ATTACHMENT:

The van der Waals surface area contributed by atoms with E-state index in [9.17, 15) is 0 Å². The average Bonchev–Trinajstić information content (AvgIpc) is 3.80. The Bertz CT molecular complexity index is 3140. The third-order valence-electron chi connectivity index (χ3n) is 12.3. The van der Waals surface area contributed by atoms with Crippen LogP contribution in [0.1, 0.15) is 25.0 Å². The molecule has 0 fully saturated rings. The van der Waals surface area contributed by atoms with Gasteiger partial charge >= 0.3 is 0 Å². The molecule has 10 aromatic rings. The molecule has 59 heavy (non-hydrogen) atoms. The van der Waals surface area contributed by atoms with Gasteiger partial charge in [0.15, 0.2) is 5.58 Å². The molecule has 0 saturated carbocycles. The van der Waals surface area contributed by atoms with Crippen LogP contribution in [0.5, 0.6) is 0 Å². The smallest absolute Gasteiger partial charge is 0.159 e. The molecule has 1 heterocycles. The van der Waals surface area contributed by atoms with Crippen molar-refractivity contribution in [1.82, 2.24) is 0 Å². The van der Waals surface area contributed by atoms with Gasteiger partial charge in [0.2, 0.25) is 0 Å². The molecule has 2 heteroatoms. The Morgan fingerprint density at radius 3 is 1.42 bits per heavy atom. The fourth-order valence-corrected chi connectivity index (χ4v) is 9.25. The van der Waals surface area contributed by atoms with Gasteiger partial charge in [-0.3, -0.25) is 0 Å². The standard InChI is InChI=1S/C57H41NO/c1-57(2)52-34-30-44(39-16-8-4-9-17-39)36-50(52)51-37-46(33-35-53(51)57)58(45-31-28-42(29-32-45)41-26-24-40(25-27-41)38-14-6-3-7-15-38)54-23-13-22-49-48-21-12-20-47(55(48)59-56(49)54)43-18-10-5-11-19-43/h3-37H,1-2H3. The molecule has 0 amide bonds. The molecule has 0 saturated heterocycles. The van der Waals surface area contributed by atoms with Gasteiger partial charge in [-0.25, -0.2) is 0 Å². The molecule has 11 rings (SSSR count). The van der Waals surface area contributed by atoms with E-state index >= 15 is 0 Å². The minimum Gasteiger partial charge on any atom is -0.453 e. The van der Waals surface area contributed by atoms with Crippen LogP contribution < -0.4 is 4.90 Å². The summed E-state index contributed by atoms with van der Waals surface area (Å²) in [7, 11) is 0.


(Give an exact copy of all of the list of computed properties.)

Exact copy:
The van der Waals surface area contributed by atoms with E-state index in [9.17, 15) is 0 Å². The average Bonchev–Trinajstić information content (AvgIpc) is 3.80. The Bertz CT molecular complexity index is 3140. The third-order valence-electron chi connectivity index (χ3n) is 12.3. The van der Waals surface area contributed by atoms with Crippen LogP contribution in [0.1, 0.15) is 25.0 Å². The molecule has 0 fully saturated rings. The van der Waals surface area contributed by atoms with Gasteiger partial charge >= 0.3 is 0 Å². The molecule has 10 aromatic rings. The molecule has 59 heavy (non-hydrogen) atoms. The van der Waals surface area contributed by atoms with Gasteiger partial charge in [0.15, 0.2) is 5.58 Å². The molecule has 0 saturated carbocycles. The van der Waals surface area contributed by atoms with Crippen LogP contribution in [0.5, 0.6) is 0 Å². The smallest absolute Gasteiger partial charge is 0.159 e. The molecule has 1 heterocycles. The van der Waals surface area contributed by atoms with Crippen molar-refractivity contribution in [1.82, 2.24) is 0 Å². The van der Waals surface area contributed by atoms with Gasteiger partial charge in [0.2, 0.25) is 0 Å². The molecule has 2 heteroatoms. The Morgan fingerprint density at radius 3 is 1.42 bits per heavy atom. The fourth-order valence-corrected chi connectivity index (χ4v) is 9.25. The van der Waals surface area contributed by atoms with Gasteiger partial charge in [-0.3, -0.25) is 0 Å². The standard InChI is InChI=1S/C57H41NO/c1-57(2)52-34-30-44(39-16-8-4-9-17-39)36-50(52)51-37-46(33-35-53(51)57)58(45-31-28-42(29-32-45)41-26-24-40(25-27-41)38-14-6-3-7-15-38)54-23-13-22-49-48-21-12-20-47(55(48)59-56(49)54)43-18-10-5-11-19-43/h3-37H,1-2H3. The molecule has 0 amide bonds. The molecule has 0 saturated heterocycles. The van der Waals surface area contributed by atoms with Gasteiger partial charge in [-0.25, -0.2) is 0 Å². The molecule has 11 rings (SSSR count). The van der Waals surface area contributed by atoms with E-state index >= 15 is 0 Å². The minimum Gasteiger partial charge on any atom is -0.453 e. The van der Waals surface area contributed by atoms with Crippen LogP contribution < -0.4 is 4.90 Å². The summed E-state index contributed by atoms with van der Waals surface area (Å²) in [7, 11) is 0.